Psychosocial problems and risky health behaviors are significant issues for young people worldwide. In New Zealand, one-third of adolescents are affected by anxiety and depression ; the highest rate of suicide is among youth aged 15 to 24 years [ ], and approximately one-fourth of high school students engage in hazardous alcohol use [ ]. Mental health issues and risky health behaviors can lead to costly long-term health and social outcomes [ - ], and as such, local and World Health Organization policies emphasize the value of developing more effective tools and appropriately targeted and accessible services to identify and address the needs of young people [ - ]. At the same time, young people want a greater say in how services are designed and delivered and expect services to be diverse, contemporary, and responsive [ ].
Home, Education, Eating, Activities, Drugs and Alcohol, Sexuality, Suicide and Depression, Safety (HEEADSSS) assessment is a clinician-administered interview-based assessment of young people that can identify mental health and substance use problems [, ]. Currently, all year 9 (usually 13-year-old) students in low-decile schools (those with the highest proportion of students from low socioeconomic communities) and some attendees at primary care and pediatric services in New Zealand are screened for psychosocial problems via HEEADSSS assessment. Although HEEADSSS offers a straightforward, holistic, and gradual approach to assessing young people across many domains, it is a psychosocial interview rather than a screening tool. Drawbacks include its lack of validation for problem identification, the cost of resourcing, time required for administration (up to an hour per person), and variable quality depending on the skill and experience of the assessor.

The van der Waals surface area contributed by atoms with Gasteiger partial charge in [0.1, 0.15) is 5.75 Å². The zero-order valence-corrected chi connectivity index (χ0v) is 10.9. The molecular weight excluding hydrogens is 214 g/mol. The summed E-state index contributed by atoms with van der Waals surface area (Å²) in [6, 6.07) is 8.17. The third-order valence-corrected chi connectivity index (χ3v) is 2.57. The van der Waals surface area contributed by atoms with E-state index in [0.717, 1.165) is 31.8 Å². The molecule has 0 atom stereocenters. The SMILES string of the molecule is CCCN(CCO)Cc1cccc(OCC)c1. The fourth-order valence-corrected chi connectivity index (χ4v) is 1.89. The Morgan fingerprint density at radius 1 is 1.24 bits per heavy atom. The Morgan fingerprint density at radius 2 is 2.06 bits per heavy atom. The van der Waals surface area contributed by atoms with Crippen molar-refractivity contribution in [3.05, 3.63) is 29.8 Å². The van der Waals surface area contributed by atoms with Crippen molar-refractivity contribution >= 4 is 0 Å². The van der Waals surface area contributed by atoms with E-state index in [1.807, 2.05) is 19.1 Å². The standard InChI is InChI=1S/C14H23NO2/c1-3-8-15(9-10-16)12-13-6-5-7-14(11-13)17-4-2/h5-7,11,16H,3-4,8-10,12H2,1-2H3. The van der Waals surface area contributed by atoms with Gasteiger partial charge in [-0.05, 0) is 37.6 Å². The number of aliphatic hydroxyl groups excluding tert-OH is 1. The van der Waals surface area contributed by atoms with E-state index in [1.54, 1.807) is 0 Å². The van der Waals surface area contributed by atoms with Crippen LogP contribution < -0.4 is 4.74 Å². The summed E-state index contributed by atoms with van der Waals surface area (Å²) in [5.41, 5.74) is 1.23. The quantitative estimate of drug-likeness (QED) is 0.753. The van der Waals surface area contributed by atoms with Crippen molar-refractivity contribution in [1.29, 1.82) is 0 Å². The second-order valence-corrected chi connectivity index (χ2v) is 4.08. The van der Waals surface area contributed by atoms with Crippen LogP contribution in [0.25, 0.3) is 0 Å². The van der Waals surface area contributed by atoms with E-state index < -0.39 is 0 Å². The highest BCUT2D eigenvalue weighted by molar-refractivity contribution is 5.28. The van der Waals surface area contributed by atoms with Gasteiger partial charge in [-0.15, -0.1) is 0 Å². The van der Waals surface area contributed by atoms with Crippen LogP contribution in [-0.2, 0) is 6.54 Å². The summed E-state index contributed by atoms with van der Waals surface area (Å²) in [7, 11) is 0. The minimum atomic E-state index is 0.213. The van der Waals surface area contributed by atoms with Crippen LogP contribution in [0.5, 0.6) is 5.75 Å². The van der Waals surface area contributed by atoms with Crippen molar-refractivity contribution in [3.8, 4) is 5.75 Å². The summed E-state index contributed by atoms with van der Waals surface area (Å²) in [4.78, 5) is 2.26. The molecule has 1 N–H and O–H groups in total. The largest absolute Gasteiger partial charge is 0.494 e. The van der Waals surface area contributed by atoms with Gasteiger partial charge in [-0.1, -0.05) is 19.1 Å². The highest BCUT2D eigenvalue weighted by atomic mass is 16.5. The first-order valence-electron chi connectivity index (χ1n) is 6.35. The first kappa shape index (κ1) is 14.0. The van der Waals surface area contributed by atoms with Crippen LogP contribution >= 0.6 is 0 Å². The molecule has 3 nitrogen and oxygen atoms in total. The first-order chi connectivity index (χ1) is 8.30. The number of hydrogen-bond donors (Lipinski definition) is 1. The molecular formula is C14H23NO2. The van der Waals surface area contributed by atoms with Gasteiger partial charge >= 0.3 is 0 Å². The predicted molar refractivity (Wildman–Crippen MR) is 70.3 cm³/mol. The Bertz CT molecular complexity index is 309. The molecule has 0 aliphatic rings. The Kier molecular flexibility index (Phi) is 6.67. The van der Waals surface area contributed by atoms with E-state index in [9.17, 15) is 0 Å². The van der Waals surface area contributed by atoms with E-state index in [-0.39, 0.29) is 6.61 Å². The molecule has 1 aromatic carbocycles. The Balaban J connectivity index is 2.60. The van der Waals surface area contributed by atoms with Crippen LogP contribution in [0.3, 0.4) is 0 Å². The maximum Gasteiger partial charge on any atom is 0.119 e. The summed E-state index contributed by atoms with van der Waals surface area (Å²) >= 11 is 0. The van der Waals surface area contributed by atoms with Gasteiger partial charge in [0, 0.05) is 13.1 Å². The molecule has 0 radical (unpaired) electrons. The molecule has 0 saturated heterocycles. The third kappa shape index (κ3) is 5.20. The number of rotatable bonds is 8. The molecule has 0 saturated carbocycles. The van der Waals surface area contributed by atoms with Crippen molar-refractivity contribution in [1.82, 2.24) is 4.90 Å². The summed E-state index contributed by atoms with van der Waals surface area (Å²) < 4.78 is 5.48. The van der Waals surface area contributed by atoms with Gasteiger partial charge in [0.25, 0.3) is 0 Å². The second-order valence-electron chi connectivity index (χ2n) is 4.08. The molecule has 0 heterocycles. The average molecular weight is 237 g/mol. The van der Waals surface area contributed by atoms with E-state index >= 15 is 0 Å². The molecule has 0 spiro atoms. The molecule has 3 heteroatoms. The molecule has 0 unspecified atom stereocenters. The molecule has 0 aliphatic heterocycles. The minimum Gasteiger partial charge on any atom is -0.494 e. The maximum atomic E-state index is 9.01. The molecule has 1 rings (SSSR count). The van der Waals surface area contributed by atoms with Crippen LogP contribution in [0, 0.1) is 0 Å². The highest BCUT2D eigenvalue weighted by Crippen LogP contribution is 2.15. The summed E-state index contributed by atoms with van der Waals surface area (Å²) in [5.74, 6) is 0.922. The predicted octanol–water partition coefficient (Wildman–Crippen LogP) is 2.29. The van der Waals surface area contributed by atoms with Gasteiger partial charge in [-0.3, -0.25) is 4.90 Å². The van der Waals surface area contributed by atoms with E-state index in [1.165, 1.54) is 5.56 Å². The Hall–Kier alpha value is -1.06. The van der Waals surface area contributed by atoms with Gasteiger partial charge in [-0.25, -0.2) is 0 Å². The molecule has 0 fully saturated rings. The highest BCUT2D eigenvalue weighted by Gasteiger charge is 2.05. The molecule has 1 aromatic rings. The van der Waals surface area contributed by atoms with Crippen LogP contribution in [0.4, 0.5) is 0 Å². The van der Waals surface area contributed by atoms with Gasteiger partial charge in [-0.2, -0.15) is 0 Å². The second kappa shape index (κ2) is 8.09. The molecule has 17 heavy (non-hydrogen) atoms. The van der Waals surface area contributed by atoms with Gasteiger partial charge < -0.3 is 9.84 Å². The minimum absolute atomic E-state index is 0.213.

The Youth version, Case-finding and Help Assessment Tool (YouthCHAT) [, ] is a self-report, electronic screener that covers the following domains: smoking, drinking, recreational drug use (based on the Substances and Choices Scale, SACS) [ ], problematic gambling, depression (based on the Patient Health Questionnaire-Adolescent Version, PHQ-A) [ , ], anxiety (based on the Generalized Anxiety Disorder-7 scale, GAD-7), sexual health, general stresses, exposure to abuse, behavior problems, anger management problems, eating problems, and physical activity [ ]. For each positive domain screened, there is a help question that asks participants if they would like help either today or later. Responses to the help question support conversations between young people and their health providers about the issues they would like addressed, which facilitates shared decision-making, with increased likelihood that real sustained changes will be made ( and ).
Students complete YouthCHAT electronically on a device, and a summary report is immediately available for the nurse or other health provider through the electronic health record at the point of care. This includes positive or negative responses for each module, and where positive, the score and its interpretation when applicable (eg, depression: PHQ-A score 24=severe depression [20-27 out of a possible 27]) as well as whether help is wanted either now or later is included. A positive PQA-9 question triggers a red alert for self-harm. Where YouthCHAT indicates serious issues such as suicidal ideation, the nurse will intervene even when the students indicate they do not want help. Health providers using YouthCHAT are provided with stepped care resources for each module, tailored to their setting. Although detection of positive issues may increase referral rate and hence workload, this applies equally to HEEADSSS assessment.